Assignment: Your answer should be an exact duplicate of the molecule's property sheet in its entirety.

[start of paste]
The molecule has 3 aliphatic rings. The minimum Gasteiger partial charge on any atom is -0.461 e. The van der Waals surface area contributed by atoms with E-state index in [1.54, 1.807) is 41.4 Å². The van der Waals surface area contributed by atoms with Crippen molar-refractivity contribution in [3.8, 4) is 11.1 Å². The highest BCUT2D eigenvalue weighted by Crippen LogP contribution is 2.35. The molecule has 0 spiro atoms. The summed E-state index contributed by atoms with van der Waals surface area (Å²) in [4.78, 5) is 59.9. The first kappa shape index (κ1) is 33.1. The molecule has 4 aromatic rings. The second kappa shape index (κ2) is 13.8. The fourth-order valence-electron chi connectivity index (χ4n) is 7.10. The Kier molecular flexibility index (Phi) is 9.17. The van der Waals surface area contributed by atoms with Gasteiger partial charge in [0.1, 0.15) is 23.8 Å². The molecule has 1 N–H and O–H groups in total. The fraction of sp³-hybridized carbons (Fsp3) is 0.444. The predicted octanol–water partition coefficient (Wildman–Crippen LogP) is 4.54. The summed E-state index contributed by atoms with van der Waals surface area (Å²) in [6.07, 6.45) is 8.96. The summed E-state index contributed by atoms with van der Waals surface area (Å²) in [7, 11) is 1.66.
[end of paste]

The molecule has 3 aliphatic rings. The minimum Gasteiger partial charge on any atom is -0.461 e. The van der Waals surface area contributed by atoms with E-state index in [1.54, 1.807) is 41.4 Å². The van der Waals surface area contributed by atoms with Crippen molar-refractivity contribution in [3.8, 4) is 11.1 Å². The highest BCUT2D eigenvalue weighted by Crippen LogP contribution is 2.35. The molecule has 0 spiro atoms. The summed E-state index contributed by atoms with van der Waals surface area (Å²) in [4.78, 5) is 59.9. The first kappa shape index (κ1) is 33.1. The molecule has 4 aromatic rings. The second kappa shape index (κ2) is 13.8. The fourth-order valence-electron chi connectivity index (χ4n) is 7.10. The Kier molecular flexibility index (Phi) is 9.17. The van der Waals surface area contributed by atoms with Gasteiger partial charge in [0.1, 0.15) is 23.8 Å². The molecule has 1 N–H and O–H groups in total. The fraction of sp³-hybridized carbons (Fsp3) is 0.444. The predicted octanol–water partition coefficient (Wildman–Crippen LogP) is 4.54. The summed E-state index contributed by atoms with van der Waals surface area (Å²) in [6.07, 6.45) is 8.96. The summed E-state index contributed by atoms with van der Waals surface area (Å²) in [7, 11) is 1.66.